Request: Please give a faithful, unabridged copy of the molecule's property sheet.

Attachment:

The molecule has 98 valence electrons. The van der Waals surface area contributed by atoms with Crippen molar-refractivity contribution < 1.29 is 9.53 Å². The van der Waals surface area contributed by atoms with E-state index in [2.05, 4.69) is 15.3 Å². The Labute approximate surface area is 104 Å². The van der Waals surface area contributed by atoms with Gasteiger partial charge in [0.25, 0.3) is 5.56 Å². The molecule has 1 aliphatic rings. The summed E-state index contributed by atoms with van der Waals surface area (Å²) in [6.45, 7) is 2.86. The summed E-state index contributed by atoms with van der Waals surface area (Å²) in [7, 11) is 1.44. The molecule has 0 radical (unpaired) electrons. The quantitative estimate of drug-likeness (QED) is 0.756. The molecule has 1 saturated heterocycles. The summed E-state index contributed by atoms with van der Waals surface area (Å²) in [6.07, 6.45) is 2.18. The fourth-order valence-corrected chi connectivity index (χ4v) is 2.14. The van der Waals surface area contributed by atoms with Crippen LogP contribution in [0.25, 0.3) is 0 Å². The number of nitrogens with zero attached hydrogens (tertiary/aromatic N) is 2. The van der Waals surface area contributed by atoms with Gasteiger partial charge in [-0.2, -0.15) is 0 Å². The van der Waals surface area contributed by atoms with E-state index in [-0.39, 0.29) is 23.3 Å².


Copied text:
The molecule has 98 valence electrons. The van der Waals surface area contributed by atoms with Crippen molar-refractivity contribution < 1.29 is 9.53 Å². The van der Waals surface area contributed by atoms with E-state index in [2.05, 4.69) is 15.3 Å². The Labute approximate surface area is 104 Å². The van der Waals surface area contributed by atoms with Gasteiger partial charge in [0.25, 0.3) is 5.56 Å². The molecule has 1 aliphatic rings. The summed E-state index contributed by atoms with van der Waals surface area (Å²) in [6.45, 7) is 2.86. The summed E-state index contributed by atoms with van der Waals surface area (Å²) in [7, 11) is 1.44. The molecule has 0 radical (unpaired) electrons. The quantitative estimate of drug-likeness (QED) is 0.756. The molecule has 1 saturated heterocycles. The summed E-state index contributed by atoms with van der Waals surface area (Å²) in [6.07, 6.45) is 2.18. The fourth-order valence-corrected chi connectivity index (χ4v) is 2.14. The van der Waals surface area contributed by atoms with Crippen LogP contribution in [0.25, 0.3) is 0 Å². The number of nitrogens with zero attached hydrogens (tertiary/aromatic N) is 2. The van der Waals surface area contributed by atoms with Gasteiger partial charge in [-0.2, -0.15) is 0 Å². The van der Waals surface area contributed by atoms with E-state index in [-0.39, 0.29) is 23.3 Å².